Top Tips for Protecting Your Eyes at Work

Despite the inherent importance and noticeable sensitivity of our eyes, it isn’t very often that we give thought to the best ways to protect them. While we may all have hardwired into us the importance of wearing sunglasses on sunny days, it’s unlikely that many of us ever really go any further than this. For example, when was the last time you considered the best ways to protect your eyes at work?

Sure, if you work in a laboratory with dangerous chemicals or as a welder, protective goggles are probably a normal part of your workday. But even those of us working in offices and other traditionally “safer” environments can all benefit from making a few simple changes to protect our eyes at work.

The Dangers of a Digital Life

For many of us, using computers and other screens for extended periods is part and parcel of work life. As such, it can be easy to underestimate just how much damage this digital exposure could be causing. But there are some warning signs.

You might notice that your eyes are feeling particularly tired or heavy after a long day behind a computer screen. Perhaps they’re feeling drier than usual or maybe your vision is a little fuzzy. These can all be signs of digital eye strain (also known as Computer Vision Syndrome or CVS).

These symptoms may not sound too serious but with the average person in the UK spending around 12 hours every looking at a screen, this can be significant. In addition to dry eyes, and blurred vision, extended screen time can also be associated with neck pain, eye irritation and headaches. So, let’s take a look at some top tips for protecting your eyes at work.

Embrace Good Ergonomics

Ergonomics refers to the considered arrangement of your equipment to ensure the utmost comfort and safety. There are a few simple things you can do to make sure your workstation is working with your body rather than against it to help preserve your long-term eye health.

One of the simplest, yet most effective, things you can do is adjust the height and tilt of your computer screen. The screen should sit directly at eye level and be placed around 20-30 inches (or roughly an arm’s length) away. If you work on a laptop, a laptop stand can be used to raise your screen to the right height.

Prioritise Appropriate Lighting

Bright lighting can be your eyes’ worst enemy. While both natural and artificial light can be damaging in this respect, the blue light emitted from digital screens can be particularly bad for our eyes. Thankfully, there are some things you can do to mitigate the effects of these harmful light rays.

First of all,¬†adjust the brightness and contrast settings on your screen to suit your environment. Ideally, your screen should be just bright enough that you can perform your work easily without having to strain your eyes. Most devices now have a blue light filter which reduces the amount of blue light emitted from your screen. If your device doesn’t have this setting, you can download a filter online! You can also purchase blue light-filtering glasses to wear during your screen time.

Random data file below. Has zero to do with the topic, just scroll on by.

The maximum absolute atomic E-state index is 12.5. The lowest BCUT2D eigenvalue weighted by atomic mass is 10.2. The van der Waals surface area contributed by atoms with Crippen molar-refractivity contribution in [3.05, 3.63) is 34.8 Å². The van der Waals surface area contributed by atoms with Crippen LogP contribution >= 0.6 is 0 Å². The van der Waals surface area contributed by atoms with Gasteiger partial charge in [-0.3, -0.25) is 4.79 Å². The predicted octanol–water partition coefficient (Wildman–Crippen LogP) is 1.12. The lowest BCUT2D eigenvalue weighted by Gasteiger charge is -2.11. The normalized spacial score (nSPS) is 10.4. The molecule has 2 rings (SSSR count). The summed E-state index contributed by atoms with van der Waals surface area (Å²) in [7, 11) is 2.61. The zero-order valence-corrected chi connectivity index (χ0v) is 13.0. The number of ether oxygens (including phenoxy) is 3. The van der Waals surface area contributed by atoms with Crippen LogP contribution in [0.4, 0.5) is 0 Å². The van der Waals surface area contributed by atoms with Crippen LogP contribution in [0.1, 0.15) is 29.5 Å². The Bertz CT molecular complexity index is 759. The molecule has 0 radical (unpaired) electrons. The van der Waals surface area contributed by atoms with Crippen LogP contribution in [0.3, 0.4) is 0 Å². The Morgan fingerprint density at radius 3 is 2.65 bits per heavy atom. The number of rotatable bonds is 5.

Reduce Your Caffeine Intake

This can often be the most difficult change to make, as many of us rely on a regular cup of joe to get us through the working day. But the fact is, caffeine can significantly contribute to the damaging influence of screens.

That’s because caffeine causes us to become dehydrated, forcing the body to direct water to the most vital areas. Unfortunately, this doesn’t tend to be the eyes. As a result, our eyes can become dry, leaving them more vulnerable to the other symptoms of digital eye strain. Cutting back on the caffeine in favour of more hydrating options – at least while using screens – could therefore pay dividends to your overall eye health.

Take Frequent Rests

Focusing your eyes on a specific thing – such as a computer screen – for long periods can cause your blinking rate to drop from an average of 12 to 15 times a minute to as low as 4 or 5 times. This can lead to dryness and discomfort.

This can usually be managed by following the 20-20-20 rule: every 20 minutes, focus on an object about 20 feet away from you for at least 20 seconds. This will help to prevent eye strain and keep your eyes moist and comfortable. You can also buy hydrating eye drops at most pharmacies that can help to keep your eyes lubricated.

In addition to these tricks for managing your eye health, it is also strongly advised that you attend regular eye exams. As a general rule, most people should attend an eye test every two years, or as often as your optician recommends. This can help to identify eye diseases like glaucoma and age-related macular degeneration early and give you the information you need to successfully manage your eye health.

If you’d like to learn more about how you can improve your eye health or are interested in how Laser Eye Surgery could improve your vision, get in touch with one of our friendly clinic coordinators today. Alternatively, Book a Consultation to find out if you could be suitable for Laser Eye Surgery.